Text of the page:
With virtualization and automation components built-in to the interface, it is possible to assign certain levels of processor, RAM, and other server resources into a pool usable by the developer team. Thus, if in our example the developer team paid for half of the environment, they can be assigned 50% of the available resources to do with as they will. If they want to create one "big" machine out of their resources, they can. If they want to create dozens of "little" machines, that is similarly possible. Their resources are theirs to do with as they see fit.

Figure 3.2: With resource delegation, resources can be assigned to different groups. Those groups can be given the rights to use their resources in whatever way they see fit.

It is further possible to couple this delegation ability with granular rights management. Continuing our earlier example, the virtualization environment can make use of server templates along with an automated management interface. Adding in permissions and delegation controls, it is now operationally possible for the systems administrator to delegate many server creation, startup and shutdown, and even packaged application management duties to the developer group. The administrator is no longer the bottleneck to necessary data center operations. New servers and services can be brought online through the virtualization solution's management interface.

All this enables a sense of self-management for non-administrative users. The systems administrators can retain the ability to manage the environment as a whole. But their involvement is no longer necessary for the daily mundane tasking of basic server administration.

Virtualization enables the offloading of much of this work to other individuals. Thus, highly talented and highly paid administrators can focus on strategic initiatives rather than basic tasks.

Usage accounting and chargebacks
Lastly, taking this entire example a final step is the capability of adding usage-based accounting to managed resources in the virtualization environment. We've already shown how it is possible to abstract server resources into buckets of resources. Those resource buckets can be then assigned to individuals or groups based on their needs. Through granular permissioning, non-administrators can assign specific rights and privileges to manipulate virtual machines within their assigned quantity of resources. This concept of workload management allows non-administrators to easily provision new resources on-the-fly with a much-reduced need for administrator involvement.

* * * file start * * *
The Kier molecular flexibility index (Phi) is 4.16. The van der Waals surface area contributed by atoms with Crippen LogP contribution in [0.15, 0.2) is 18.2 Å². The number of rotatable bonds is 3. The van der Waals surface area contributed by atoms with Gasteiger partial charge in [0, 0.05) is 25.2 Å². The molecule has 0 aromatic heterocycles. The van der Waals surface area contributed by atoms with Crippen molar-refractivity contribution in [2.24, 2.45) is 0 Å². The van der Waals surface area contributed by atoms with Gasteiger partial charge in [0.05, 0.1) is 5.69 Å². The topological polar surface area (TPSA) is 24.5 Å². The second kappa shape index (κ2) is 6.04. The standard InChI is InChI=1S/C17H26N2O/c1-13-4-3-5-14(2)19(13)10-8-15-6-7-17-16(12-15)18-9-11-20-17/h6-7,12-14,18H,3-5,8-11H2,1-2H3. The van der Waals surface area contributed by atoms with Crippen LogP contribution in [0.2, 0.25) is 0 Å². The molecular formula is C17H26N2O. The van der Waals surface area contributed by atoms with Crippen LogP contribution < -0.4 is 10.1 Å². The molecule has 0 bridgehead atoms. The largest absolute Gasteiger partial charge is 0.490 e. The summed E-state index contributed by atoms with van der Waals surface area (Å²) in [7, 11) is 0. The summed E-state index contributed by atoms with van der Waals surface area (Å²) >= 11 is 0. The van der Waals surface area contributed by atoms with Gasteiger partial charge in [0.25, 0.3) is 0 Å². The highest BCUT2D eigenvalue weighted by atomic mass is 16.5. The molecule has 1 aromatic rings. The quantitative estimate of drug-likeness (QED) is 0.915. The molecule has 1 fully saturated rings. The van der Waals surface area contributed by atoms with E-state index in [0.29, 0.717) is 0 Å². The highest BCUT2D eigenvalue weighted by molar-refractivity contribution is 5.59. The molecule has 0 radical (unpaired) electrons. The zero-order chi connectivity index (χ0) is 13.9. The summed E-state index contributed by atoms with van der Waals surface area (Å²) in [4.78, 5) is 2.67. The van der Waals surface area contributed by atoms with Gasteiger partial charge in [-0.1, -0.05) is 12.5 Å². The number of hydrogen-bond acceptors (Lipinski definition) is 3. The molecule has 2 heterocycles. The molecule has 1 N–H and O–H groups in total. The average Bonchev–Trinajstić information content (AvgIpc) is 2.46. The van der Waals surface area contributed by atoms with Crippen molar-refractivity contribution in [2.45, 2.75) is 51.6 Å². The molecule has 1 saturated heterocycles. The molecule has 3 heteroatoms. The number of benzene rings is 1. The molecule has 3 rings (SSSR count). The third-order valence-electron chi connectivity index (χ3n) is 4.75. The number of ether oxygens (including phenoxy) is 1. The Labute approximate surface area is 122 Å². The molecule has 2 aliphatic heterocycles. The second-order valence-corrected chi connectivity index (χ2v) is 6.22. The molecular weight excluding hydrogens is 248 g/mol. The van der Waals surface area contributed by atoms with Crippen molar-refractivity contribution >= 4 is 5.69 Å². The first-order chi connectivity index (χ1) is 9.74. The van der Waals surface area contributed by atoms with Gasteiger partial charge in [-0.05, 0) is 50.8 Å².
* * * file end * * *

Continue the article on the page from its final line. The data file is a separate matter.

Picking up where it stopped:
Once computing resources are abstracted away from individual machines, it is possible to assign a dollar value to those resources. That value can be used on a per-use model to ensure that the people using resources within the virtualization environment are properly paying for their use. Chargebacks are a mechanism to "charge back" to the user a fee associated with the use of the resource. This is commonly done in hosting environments in which desktops or servers are hosted by one entity for another. But it can also be done within corporate environments in which different organizations have different budgets and needs for computer resources.

Different virtualization solutions have different ways of enabling usage-based accounting and chargebacks. Depending on your need for enabling this functionality, the mechanism in which the interface enables these features may be a compelling reason to drive towards a particular virtualization solution.

Incorporating a best practices approach to virtualization implementation ensures maximum RoV
As we've seen in this chapter, there are several common best practices associated with the move to virtualization. Specific to the implementation, different solutions can provide different benefits to the business. Finding which solution works best for the type of implementation planned by your business is critical to choosing the right virtualization solution.

In the next chapter, our last, we'll conclude our discussion on best practices. There, we'll focus on the management of virtual servers and their physical hosts. You'll see that there are a number of ways that virtualization management can further assist with ensuring a maximum return on your virtualization investment.

Best practices in implementing virtualization

  Virtual environments are different than physical environments
  Potential usage scenarios and best practices
  Obtaining maximum return on virtualization
  Best practices in systems automation

About the author: Greg Shields is an independent writer, speaker and IT consultant based in Denver. With more than 10 years of experience in information technology, Greg has developed extensive experience in systems administration, engineering and architecture, specializing in Microsoft, Citrix and VMware technologies. He is a contributing editor for both Redmond magazine and Microsoft Certified Professional magazine, authoring two regular columns along with numerous feature articles, webcasts and white papers. He is also a highly sought-after instructor and speaker, teaching system and network troubleshooting curricula for TechMentor Events, a twice-annual IT conference, and producing computer-based training curriculum for CBT Nuggets on numerous topics. Greg is a triple Microsoft Certified Systems Engineer (MCSE) with security specialization and a Certified Citrix Enterprise Administrator (CCEA). He is also the leader of the Realtime Windows Server Community.